Released on Apr 1, 2020

Letter to HHS about $100 billion relief

The Honorable Alex Azar
Secretary Department of Health and Human Services
200 Independence Avenue, S.W.
Washington, D.C. 20201

Dear Secretary Azar:

Health care providers across the country are bracing for the financial impact that the COVID-19 will have on their practices. For some, the effect is immediate as practices close or experience a drastic reduction in capacity as elective procedures are postponed or canceled. These effects are exacerbated by the reported four- to-five fold increase in the cost of personal protective equipment (PPE) that physicians need to continue providing urgent medical procedures, to fulfill hospital on-call obligations, and to reopen for scheduled services when it is safe to do so.

As the Department prepares to allocate the $100 billion in funding made available through the “Coronavirus Aid, Relief, and Economic Security Act” the undersigned organizations ask that physician practices and ambulatory surgery centers (ASCs) that have been or will be adversely affected by the pandemic — not just those providing diagnoses, testing, or care for individuals with possible or actual cases of COVID–19 — be eligible for relief through the Public Health and Social Services Emergency Fund.  

Our country needs physician practices to come out on the other side of this pandemic standing and ready to provide care. Practices that experience significant financial loss during the pandemic will also face considerable costs to resume delivery of care, including the cost to acquire PPE and other medical supplies. The actions taken by the Centers for Medicare and Medicaid Services (CMS) yesterday to allow ASCs to enroll as a hospital during this public health emergency reflects the flexibility the health care system needs to adequately respond to the pandemic.  However, ASCs have varying levels of capacity to absorb patients who are displaced due to COVID-19 hospital surge. For example, ambulatory endoscopy centers do not have the ability to take surgical patients. The reality is that access to funding through the Public Health and Social Services Emergency Fund is imperative.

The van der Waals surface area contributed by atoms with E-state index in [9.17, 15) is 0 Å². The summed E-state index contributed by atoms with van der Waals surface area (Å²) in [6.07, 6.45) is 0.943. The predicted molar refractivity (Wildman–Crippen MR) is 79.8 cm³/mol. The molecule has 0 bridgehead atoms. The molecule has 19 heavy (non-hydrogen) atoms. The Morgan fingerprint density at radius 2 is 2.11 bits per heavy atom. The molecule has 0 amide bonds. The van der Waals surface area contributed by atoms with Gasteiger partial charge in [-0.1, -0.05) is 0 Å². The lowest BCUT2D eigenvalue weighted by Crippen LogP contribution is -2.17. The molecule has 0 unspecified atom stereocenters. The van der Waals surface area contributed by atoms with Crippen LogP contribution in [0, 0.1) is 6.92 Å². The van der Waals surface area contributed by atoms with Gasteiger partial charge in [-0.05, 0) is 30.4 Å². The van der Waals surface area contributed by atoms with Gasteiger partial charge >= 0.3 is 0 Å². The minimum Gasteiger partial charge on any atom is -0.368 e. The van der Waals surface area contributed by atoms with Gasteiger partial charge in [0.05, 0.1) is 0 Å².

We understand that additional relief for businesses, including physician practices, is available through the Small Business Administration (SBA). Early reports from our physician members who have sought SBA relief, made available in the first emergency supplemental funding bill, are that they cannot meet eligibility requirements. While we appreciate CMS has expanded its Accelerated and Advance Payment Program, physician practices and ASCs anticipate loss of productivity and only marginal volumes in the office or ASC over a sustained period of time. Recoupment of advanced payments to physician practices and ASCs will begin after 120 days; this assumes a swift recovery that defies the reality of the long-term economic and other challenges ahead. This is why all physician practices and ASCs affected by the pandemic should be eligible for relief through the Public Health and Social Services Emergency Fund.   

On behalf of our physicians and the patients they will continue to serve, we ask the Department to interpret health care provider eligibility as broadly as possible to allow all physician practices and ASCs to qualify for the direct financial relief made available to health care providers by Congress.  

Sincerely,

American Academy of Ophthalmology
American Association of Orthopaedic Surgeons
American College of Gastroenterology
American Gastroenterological Association
American Society for Gastrointestinal Endoscopy
American Society of Cataract and Refractive Surgery


About Gastrointestinal Endoscopy
Gastrointestinal endoscopic procedures allow the gastroenterologist to visually inspect the upper gastrointestinal tract (esophagus, stomach and duodenum) and the lower bowel (colon and rectum) through an endoscope, a thin, flexible device with a lighted end and a powerful lens system. Endoscopy has been a major advance in the treatment of gastrointestinal diseases. For example, the use of endoscopes allows the detection of ulcers, cancers, polyps and sites of internal bleeding. Through endoscopy, tissue samples (biopsies) may be obtained, areas of blockage can be opened and active bleeding can be stopped. Polyps in the colon can be removed, which has been shown to prevent colon cancer.

About the American Society for Gastrointestinal Endoscopy
Since its founding in 1941, the American Society for Gastrointestinal Endoscopy (ASGE) has been dedicated to advancing patient care and digestive health by promoting excellence and innovation in gastrointestinal endoscopy. ASGE, with more than 15,000 members worldwide, promotes the highest standards for endoscopic training and practice, fosters endoscopic research, recognizes distinguished contributions to endoscopy, and is the foremost resource for endoscopic education. Visit www.asge.org and www.screen4coloncancer.org for more information and to find a qualified doctor in your area.

 

American Society for Gastrointestinal Endoscopy
3300 Woodcreek Drive Downers Grove, IL 60515
P (630) 573-0600
F (630) 963-8332
 www.asge.org
 www.screen4coloncancer.org

Media Contact

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